Well folks, the summer movie season has officially begun with Marvel’s THOR. Fans of the character have been looking forward to the movie since last year (if not longer) when it was teased in the post-credits scene of Iron Man 2.
Was it worth that wait? And will Marvel’s first foray into the worlds of magic and fantasy be worth the price of admission, or is it going to fall to the wayside and be that irksome step along the Rainbow Bridge to the Avengers?
READ ON FAIR VIEWER, TO SEE MY OWN OPINION OF THE FILM!
So I’m still kind of coming off a Asgardian adventure high, thus all the thematics and puns… but yeah, lets go straight into it.
Thor, created by Stan The Man Lee, is the classic Marvel character based on the Norse god of thunder. Just as in mythology, that’s who he is in the comics. The film takes that same basis from mythology and sticks Thor and all of his fellow gods and goddesses up in Asgard along with the bifrost, the rainbow bridge, the world tree, and the others of the nine realms.
The film also follows a similar trope that the comics used as the origin of the character: Thor’s exile from Asgard. Because of his actions the god is sent down to Earth to be humbled before he can return to Asgard as a god. After a brief opening scene with Jane Foster (Natalie Portman) and her crew we get to see the backstory on that, which shows us a bit of history between Asgard and Jottunheim (the realm of the Frost Giants), and then the entire story of why exactly Thor has been banished from his own realm.
During those scenes we get a lot of fancy cinematography to show off the fantastic elements of the golden Asgard, and the dark and cold realm of the Frost Giants. There’s a lot to marvel at in these scenes, and a lot of it will certainly take the viewers breaths away, but at the same time it takes a little suspension of disbelief to allow yourself to accept that your watching a bunch of gods in their own realm.
In Asgard we’re given plenty of screen time with many of the supporting characters comic readers are familiar with, such as the Warriors Three and Lady Sif, Heimdall, and of course Loki and Odin. The entire cast really portrays their parts with excellence, but I have to give Idris Elba high props as Heimdall, and Tom Hiddleston was a more convincing Loki than I’d ever have asked for.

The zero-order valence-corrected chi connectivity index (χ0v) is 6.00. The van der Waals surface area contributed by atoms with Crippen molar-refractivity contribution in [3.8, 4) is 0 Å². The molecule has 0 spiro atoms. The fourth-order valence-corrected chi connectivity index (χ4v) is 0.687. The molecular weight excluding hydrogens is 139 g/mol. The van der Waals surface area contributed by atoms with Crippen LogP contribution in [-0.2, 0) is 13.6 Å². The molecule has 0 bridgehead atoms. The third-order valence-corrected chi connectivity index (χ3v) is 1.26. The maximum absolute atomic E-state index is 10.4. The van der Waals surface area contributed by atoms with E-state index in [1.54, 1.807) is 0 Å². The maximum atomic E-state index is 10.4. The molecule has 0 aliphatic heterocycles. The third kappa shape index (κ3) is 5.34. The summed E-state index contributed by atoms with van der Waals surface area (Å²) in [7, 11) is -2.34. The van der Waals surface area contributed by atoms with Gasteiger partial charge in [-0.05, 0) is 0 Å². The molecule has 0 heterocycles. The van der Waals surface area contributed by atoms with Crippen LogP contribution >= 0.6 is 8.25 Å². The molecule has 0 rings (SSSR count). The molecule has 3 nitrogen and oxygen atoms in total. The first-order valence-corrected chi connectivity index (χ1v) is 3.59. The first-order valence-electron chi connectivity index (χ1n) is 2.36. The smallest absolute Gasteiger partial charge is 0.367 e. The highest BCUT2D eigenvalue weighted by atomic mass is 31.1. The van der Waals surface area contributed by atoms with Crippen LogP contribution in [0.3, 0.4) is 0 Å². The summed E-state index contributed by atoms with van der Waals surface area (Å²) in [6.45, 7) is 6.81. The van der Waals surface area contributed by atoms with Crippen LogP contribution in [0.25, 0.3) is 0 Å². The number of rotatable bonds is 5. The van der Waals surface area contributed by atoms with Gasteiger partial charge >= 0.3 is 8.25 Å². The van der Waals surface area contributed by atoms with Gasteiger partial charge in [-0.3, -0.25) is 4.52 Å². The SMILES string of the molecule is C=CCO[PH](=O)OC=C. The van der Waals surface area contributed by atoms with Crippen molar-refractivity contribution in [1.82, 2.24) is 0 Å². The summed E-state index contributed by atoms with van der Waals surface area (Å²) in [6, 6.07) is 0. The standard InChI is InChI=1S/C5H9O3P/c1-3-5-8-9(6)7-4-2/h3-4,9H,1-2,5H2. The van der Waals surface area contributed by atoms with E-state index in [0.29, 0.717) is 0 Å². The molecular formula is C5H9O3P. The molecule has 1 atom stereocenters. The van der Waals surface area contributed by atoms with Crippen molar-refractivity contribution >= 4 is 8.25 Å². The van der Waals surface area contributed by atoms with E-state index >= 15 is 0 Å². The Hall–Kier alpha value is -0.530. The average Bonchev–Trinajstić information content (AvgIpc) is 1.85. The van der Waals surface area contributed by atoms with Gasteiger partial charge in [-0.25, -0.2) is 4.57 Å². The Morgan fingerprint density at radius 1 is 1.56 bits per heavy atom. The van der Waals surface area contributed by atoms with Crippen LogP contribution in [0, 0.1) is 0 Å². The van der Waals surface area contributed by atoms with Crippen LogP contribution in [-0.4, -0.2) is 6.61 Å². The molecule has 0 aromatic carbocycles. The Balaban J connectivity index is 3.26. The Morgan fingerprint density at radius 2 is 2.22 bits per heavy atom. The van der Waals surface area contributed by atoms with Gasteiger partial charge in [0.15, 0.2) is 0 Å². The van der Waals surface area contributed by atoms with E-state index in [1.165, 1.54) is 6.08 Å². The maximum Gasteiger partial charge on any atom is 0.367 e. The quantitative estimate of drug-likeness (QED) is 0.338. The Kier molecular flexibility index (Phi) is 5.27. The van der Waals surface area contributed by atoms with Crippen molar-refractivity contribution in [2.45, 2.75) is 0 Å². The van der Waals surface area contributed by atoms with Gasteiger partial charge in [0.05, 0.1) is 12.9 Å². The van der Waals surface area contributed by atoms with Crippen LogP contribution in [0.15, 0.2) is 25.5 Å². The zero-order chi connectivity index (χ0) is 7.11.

Now, after plenty of action and face time, and some godly drama up in Asgard, the scene switches back to Midgard *ahem* Earth, where Thor has landed and Jane Foster has started to study everything that has happened around them in New Mexico. From here the plot goes forth into Thor trying to re-obtain his hammer, Mjolnir, and then Loki being who he is and making some dastardly plans against Thor that he then has to defend Earth and eventually Asgard against. I really don’t want to go in depth with all that because it’d spoil the entire movie for my readers!
Now, I have to say that as much as I enjoyed the visual spectacle that was Asgard, it was really the scenes back on Earth that drove the movie forward. Filled with plenty of humor, as you would imagine from gods on Earth, and some nice dramatic moments between our hero and his future love interest. Plus plenty of SHIELD humor/action, which is always a plus, and something to be expected from Marvel’s movies. And especially one that’s supposed to be a stepping stone to the Avengers next summer.
So there’s a lot to love in the film as far as cinematography goes, and I have to say that almost every actor really plays their part well, but as always there are some missteps. I think that it is a very bold move for Marvel to try to translate a character such as Thor onto the big screen for such a wide audience, because he’s definitely one that’s not going to be so readily accepted as someone like, say, Iron Man or Captain America. He’s a character very different from the others, and it shows in this movie. Part of it is a good kind of diametric between Thor and his godly perception of everything as compared to how Earth perceives him, but some of it falls a bit short. There were some parts in there, such as ones with Thor using Mjolnir to fly, or some of the various actin sequences, which are just difficult to translate from page to film. I personally think they did as well as they could, but some of the audience is going to walk away chuckling at how silly it is for a large muscular man to be swinging around a hammer to attack his enemies as well as to fly.
I’d have to say all of that is my main complaint with the movie, and maybe the ending seemed a little too sudden for my tastes, but other than that there was definitely a ton to love in this movie. Comic fans are going to be cheering to themselves for several little cameos and appearances of different characters, items, and even some writers (more than just the usual Stan Lee cameo), and everyone NEEDS to make sure to stay until the end to see the little post-credits scene that seems to be leading directly into the potential conflict of The Avengers.
All in all, there’s a ton to enjoy about this movie, and I think fans of the character will definitely get a lot more out of it than those going in not knowing anything about him. For everyone else it should be a good fun way to start off the summer, as we have been given the first blockbuster of the season. Now Marvel fans have but two and a half months to wait for Captain America!
GO Rating: 4/5